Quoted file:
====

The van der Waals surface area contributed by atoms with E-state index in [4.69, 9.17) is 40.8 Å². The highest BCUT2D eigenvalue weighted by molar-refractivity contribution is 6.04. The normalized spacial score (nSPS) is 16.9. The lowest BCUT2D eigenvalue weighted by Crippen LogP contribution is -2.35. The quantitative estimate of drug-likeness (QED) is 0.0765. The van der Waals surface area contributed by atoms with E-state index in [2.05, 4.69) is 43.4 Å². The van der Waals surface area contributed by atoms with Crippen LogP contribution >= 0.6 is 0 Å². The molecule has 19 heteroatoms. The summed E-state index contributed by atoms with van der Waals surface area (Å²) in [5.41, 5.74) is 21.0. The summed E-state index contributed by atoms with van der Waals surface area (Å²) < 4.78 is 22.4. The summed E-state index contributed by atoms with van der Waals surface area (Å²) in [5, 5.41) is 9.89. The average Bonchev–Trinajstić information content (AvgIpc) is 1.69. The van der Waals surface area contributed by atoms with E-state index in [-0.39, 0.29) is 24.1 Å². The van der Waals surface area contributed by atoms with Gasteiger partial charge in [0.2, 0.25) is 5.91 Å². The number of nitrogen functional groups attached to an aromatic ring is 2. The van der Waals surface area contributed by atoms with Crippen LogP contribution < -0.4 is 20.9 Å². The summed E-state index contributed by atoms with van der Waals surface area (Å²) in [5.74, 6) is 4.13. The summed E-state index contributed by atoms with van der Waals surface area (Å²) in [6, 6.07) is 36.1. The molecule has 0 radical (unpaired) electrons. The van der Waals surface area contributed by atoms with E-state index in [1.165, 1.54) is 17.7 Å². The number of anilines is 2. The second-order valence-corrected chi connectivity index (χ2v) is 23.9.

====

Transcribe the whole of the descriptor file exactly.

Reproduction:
The van der Waals surface area contributed by atoms with E-state index in [4.69, 9.17) is 40.8 Å². The highest BCUT2D eigenvalue weighted by molar-refractivity contribution is 6.04. The normalized spacial score (nSPS) is 16.9. The lowest BCUT2D eigenvalue weighted by Crippen LogP contribution is -2.35. The quantitative estimate of drug-likeness (QED) is 0.0765. The van der Waals surface area contributed by atoms with E-state index in [2.05, 4.69) is 43.4 Å². The van der Waals surface area contributed by atoms with Crippen LogP contribution >= 0.6 is 0 Å². The molecule has 19 heteroatoms. The summed E-state index contributed by atoms with van der Waals surface area (Å²) in [5.41, 5.74) is 21.0. The summed E-state index contributed by atoms with van der Waals surface area (Å²) < 4.78 is 22.4. The summed E-state index contributed by atoms with van der Waals surface area (Å²) in [5, 5.41) is 9.89. The average Bonchev–Trinajstić information content (AvgIpc) is 1.69. The van der Waals surface area contributed by atoms with E-state index in [-0.39, 0.29) is 24.1 Å². The van der Waals surface area contributed by atoms with Gasteiger partial charge in [0.2, 0.25) is 5.91 Å². The number of nitrogen functional groups attached to an aromatic ring is 2. The van der Waals surface area contributed by atoms with Crippen LogP contribution < -0.4 is 20.9 Å². The summed E-state index contributed by atoms with van der Waals surface area (Å²) in [5.74, 6) is 4.13. The summed E-state index contributed by atoms with van der Waals surface area (Å²) in [6, 6.07) is 36.1. The molecule has 0 radical (unpaired) electrons. The van der Waals surface area contributed by atoms with E-state index in [1.165, 1.54) is 17.7 Å². The number of anilines is 2. The second-order valence-corrected chi connectivity index (χ2v) is 23.9.